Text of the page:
Ford Motor Co. is trying to drive past a difficult 2018 with a slate of new vehicles and an aggressive overhaul of its operations, but with the problems that plagued the iconic carmaker last year poised to remain in 2019, analysts are skeptical of the company's promise to improve earnings.
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Ford is in the midst of an $11 billion global restructuring effort that includes thousands of job cuts across Europe. Layoffs in the U.S. could be next, analysts say, though the number is likely to be far less than competitors. As concerns grow, Ford CEO Jim Hackett downplayed the threat of U.S. job cuts. “I’m confirming that there’s no blue collar cuts in the offing,” Hackett told FOX Business’ at the North American International Auto Show in Detroit earlier this month.
Meanwhile, the Dearborn, Mich.-based company is facing millions of dollars in added costs in 2019 due to President Trump’s tariffs on steel and aluminum imports, higher taxes and a potential global economic slowdown that could further dent sales in lucrative markets like China.
The company has provided few details on its financial outlook for the year, apart from suggestions that earnings could improve after a string of quarters of comparative, double-digit profit declines. And as rival General Motors’ stock is on the rise, Ford’s is spiraling to a nine-year low, spurring questions about the future of top executive Jim Hackett.
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“CEO longevity and stock price performance go hand-in-hand,” said Ivan Feinseth, chief investment officer at Tigress Financial Partners, during an interview with FOX Business. “GM over the past five years has significantly outperformed Ford.”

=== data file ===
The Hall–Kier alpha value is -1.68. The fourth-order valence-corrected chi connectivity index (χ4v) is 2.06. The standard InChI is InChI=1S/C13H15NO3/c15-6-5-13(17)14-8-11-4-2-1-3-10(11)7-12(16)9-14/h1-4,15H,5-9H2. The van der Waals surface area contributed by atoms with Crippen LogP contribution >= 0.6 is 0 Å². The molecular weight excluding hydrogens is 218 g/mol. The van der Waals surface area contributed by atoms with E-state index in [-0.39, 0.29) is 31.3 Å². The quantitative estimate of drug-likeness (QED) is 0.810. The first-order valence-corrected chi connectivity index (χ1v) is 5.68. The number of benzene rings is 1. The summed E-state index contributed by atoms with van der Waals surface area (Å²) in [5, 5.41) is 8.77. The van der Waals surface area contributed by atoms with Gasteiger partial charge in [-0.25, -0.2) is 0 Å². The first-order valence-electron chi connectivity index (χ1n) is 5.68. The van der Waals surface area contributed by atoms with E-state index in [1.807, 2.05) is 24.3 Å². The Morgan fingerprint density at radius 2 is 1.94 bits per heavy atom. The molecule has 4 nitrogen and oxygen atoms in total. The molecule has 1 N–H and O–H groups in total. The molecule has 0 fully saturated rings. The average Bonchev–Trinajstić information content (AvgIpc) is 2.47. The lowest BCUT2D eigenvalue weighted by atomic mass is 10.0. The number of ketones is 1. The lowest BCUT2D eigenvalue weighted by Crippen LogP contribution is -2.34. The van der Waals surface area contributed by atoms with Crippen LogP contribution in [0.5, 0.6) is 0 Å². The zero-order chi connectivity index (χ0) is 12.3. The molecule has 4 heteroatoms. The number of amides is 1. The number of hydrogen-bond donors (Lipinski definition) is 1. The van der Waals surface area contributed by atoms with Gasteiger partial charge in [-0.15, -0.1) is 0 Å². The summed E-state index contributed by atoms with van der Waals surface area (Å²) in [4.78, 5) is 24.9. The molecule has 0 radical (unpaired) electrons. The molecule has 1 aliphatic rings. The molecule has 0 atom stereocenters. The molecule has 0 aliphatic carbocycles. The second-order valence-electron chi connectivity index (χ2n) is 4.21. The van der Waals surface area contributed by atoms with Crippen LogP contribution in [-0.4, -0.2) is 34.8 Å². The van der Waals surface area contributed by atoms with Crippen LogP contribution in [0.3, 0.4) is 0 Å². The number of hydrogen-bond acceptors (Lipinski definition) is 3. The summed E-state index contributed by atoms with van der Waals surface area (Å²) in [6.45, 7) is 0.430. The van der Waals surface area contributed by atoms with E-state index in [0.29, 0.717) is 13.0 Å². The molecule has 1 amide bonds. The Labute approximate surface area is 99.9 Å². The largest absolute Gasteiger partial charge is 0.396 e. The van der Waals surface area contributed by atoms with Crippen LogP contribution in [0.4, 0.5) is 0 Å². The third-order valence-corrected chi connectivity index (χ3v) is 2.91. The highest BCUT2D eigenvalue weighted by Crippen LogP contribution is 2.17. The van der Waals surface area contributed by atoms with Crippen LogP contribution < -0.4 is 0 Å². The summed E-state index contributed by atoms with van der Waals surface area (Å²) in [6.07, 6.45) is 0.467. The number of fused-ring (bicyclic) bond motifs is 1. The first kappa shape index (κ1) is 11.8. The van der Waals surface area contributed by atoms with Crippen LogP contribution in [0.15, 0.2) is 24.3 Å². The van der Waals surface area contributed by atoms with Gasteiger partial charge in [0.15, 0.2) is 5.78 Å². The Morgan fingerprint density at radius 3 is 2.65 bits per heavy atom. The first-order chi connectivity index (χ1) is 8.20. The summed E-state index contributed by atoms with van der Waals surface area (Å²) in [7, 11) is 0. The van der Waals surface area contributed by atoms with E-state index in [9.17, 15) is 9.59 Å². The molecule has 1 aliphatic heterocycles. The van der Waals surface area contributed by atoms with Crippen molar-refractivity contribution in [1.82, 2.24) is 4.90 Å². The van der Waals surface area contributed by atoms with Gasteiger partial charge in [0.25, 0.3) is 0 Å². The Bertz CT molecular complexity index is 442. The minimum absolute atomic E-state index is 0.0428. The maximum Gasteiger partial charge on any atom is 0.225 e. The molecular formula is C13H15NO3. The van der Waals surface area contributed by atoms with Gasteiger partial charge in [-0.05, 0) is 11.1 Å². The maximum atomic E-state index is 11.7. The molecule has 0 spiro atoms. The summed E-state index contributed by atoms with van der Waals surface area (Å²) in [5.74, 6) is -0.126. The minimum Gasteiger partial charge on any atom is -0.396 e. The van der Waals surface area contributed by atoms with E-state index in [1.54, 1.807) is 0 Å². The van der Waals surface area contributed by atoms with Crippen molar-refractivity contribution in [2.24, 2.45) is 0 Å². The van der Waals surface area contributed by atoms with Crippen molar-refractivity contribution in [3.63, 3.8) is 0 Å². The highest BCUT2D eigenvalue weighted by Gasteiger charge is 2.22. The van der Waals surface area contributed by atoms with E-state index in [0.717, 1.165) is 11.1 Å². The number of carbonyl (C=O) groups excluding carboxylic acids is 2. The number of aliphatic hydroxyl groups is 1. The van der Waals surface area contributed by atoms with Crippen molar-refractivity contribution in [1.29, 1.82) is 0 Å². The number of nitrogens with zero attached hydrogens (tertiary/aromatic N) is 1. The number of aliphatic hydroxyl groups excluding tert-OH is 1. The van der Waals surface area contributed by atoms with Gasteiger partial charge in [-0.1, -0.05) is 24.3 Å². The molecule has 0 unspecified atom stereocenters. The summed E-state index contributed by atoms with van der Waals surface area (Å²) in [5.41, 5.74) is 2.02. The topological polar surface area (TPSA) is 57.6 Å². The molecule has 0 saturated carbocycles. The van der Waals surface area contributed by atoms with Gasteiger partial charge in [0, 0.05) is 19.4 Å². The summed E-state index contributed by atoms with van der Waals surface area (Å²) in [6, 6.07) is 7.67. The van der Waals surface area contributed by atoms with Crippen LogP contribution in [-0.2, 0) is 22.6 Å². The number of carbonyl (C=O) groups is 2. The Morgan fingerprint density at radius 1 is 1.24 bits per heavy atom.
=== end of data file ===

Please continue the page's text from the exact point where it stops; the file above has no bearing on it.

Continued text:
Ford, which declined to comment, has a plan to try to navigate the tumultuous environment. This year, the company is adding updates to its lineup including the Ford Escape, Explorer and Lincoln Corsair, along with the new Ford Ranger and Lincoln Aviator, offerings that could help bolster earnings in 2019, according to Morningstar’s David Whiston.
“The company now makes cars people actually want to own instead of vehicles that are purchased only because of heavy incentives,” he wrote in a recent note. “Management by its own words needs to get the company more physically fit so it can better offset headwinds it cannot control, such as currency and commodities.”
The company also recently announced the launch of a global alliance with Volkswagen AG to build commerical mid-sized trucks and self-driving cars, though the news largely fell flat on Wall Street.
Ford’s struggles come amid a strong U.S. auto market. As overall sales in 2018 brushed against record highs, Ford’s slipped 3.5 percent while GM sales fell 1.7 percent for the year.
Investors “are growing concerned about pressure to the North America truck business and a lack of improvement abroad,” Goldman Sachs analysts wrote in a recent note.
Ford, which is poised to report fourth quarter earnings on Wednesday, has “an opportunity to help quantify tailwinds, headwinds, regional expectations, and generally provide incremental detail of its improvement plans,” the analysts wrote.
GM is plotting many of the same moves as Ford. The company – which earlier this month said it expects 2019 earnings above analyst expectations – recently announced it would lay-off thousands of employees and shutter several plants in North America as part of a refocus towards trucks, crossovers and SUVs, along with autonomous vehicles.
While the decision spurred intense congressional backlash, Barra has defended her decision, most recently telling FOX Business "having a strong General Motors that can invest in the future that’s going to be here not just for a few years, but for several decades is our focus.” Among investors confidence in Barra appears high.
Barra “is the greatest CEO of General Motors,” Feinseth, whose firm has a “strong buy” on GM, said. “She has a mission, she has a strategy and she has a process and has executed it well.”